proc prepareWindowForOrientation(orientation: gtk.Orientation) = let window = newWindow() discard connect(window, "delete_event", onDeleteEvent) let mainbox = gtk.newBox(if orientation == gtk.Orientation.horizontal: Orientation.vertical else: Orientation.horizontal, 2) window.add(mainbox) let wrapButton = newToggleButtonWithLabel("Wrap") mainbox.add(wrapButton) var max = 0 while max <= 999999999: let adj = newAdjustment(max.float, 1, max.float, 1, (max.float + 1) * 0.1, 0) let spin = newSpinButton(adj, 1, 0) spin.setOrientation(orientation) spin.setHalign( discard bindProperty(wrapButton, "active", spin, "wrap", {BindingFlag.syncCreate}) let hbox = newBox(gtk.Orientation.horizontal, 2) hbox.packStart(spin, false, false, 2) mainbox.add(hbox) max = max * 10 + 9 window.showAll() inc(numWindows)

proc main = gtk.init() prepareWindowForOrientation(gtk.Orientation.horizontal) prepareWindowForOrientation(gtk.Orientation.vertical) gtk.main()


== GTK Builder -- user interfaces created with the glade tool

As C code can be very verbose, some people prefer outsourcing the GUI layout in XML files which can be created and modified with the glade GUI creator program. For high level languages like Python or Nim the program source code is generally short and clean, so that use of XML files may not have much benefit. But of course we can use GTK builder from Nim. We follow the example from but we modify it to use the new GTK3 app style: For the XML file we have to change only class="GtkWindow" into class="GtkApplicationWindow". Our Nim program has the well known application shape, with one addition: We have to explicitly set the application for the main window. Of course you can also use the traditional program structure with Nim and Builder, for that case you can straight follow the linked page or other examples. Here is the XML file and the Nim code:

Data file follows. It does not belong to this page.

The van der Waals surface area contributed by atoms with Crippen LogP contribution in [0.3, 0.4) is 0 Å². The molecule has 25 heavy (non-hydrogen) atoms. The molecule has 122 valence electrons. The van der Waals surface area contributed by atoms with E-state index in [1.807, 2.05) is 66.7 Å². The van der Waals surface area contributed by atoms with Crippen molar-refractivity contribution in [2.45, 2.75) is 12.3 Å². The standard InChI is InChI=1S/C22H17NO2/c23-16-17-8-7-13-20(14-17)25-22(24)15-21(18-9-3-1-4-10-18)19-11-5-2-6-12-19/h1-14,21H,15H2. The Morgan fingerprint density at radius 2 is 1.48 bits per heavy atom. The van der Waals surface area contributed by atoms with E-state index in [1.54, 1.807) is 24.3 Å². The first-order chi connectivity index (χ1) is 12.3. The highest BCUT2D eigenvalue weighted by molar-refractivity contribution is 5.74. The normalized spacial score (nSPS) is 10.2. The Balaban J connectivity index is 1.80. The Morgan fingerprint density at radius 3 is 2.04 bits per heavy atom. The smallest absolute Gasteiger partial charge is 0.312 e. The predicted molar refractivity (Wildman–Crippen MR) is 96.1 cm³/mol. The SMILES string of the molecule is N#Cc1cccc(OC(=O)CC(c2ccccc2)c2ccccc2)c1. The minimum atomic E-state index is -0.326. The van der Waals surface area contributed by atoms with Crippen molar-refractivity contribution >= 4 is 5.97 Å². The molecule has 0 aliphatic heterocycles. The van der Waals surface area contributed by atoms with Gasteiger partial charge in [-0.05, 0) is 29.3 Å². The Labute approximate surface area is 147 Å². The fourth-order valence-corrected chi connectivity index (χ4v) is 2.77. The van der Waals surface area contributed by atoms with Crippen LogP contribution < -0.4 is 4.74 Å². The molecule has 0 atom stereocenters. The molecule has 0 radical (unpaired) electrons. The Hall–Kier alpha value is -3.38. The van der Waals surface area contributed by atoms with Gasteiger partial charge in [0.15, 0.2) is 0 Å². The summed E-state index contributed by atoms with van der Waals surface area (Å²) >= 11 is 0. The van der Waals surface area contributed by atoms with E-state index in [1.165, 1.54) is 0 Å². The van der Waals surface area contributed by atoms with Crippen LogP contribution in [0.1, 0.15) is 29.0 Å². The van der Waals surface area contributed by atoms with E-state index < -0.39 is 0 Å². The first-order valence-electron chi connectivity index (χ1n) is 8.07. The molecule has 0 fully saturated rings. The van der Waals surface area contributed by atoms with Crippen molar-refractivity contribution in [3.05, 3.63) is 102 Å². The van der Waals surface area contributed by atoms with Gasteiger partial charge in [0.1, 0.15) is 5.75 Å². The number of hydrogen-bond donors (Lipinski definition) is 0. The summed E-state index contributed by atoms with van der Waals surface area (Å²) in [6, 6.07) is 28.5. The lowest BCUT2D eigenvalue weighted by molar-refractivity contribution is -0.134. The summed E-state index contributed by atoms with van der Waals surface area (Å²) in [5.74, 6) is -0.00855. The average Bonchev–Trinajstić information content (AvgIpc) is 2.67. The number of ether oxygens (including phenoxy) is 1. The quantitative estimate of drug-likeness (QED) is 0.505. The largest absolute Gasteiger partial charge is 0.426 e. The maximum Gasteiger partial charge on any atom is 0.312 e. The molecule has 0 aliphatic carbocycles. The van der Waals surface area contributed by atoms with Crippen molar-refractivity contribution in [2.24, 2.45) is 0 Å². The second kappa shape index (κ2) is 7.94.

[[builder.ui]] [source, xml]


True Grid 10 True True Button 1 0 0 True Button 2 1 0 True Quit 0 1 2

[[builder.nim]] [source, nim]


builder.nim -- application style example using builder/glade xml file for user interface

nim c builder.nim

import gintro/[gtk, glib, gobject, gio]

proc hello(b: Button; msg: string) = echo "Hello", msg

proc quitApp(b: Button; app: Application) = echo "Bye" quit(app)

proc appActivate(app: Application) = let builder = newBuilder() discard builder.addFromFile("builder.ui") let window = builder.getApplicationWindow("window") window.setApplication(app) var button = builder.getButton("button1") button.connect("clicked", hello, "") button = builder.getButton("button2") button.connect("clicked", hello, " again...") button = builder.getButton("quit") button.connect("clicked", quitApp, app) #showAll(window)

proc main = let app = newApplication("org.gtk.example") connect(app, "activate", appActivate) discard run(app)


For each builder component gintro provides a typesafe access proc like getApplicationWindow() and getButton() in this example.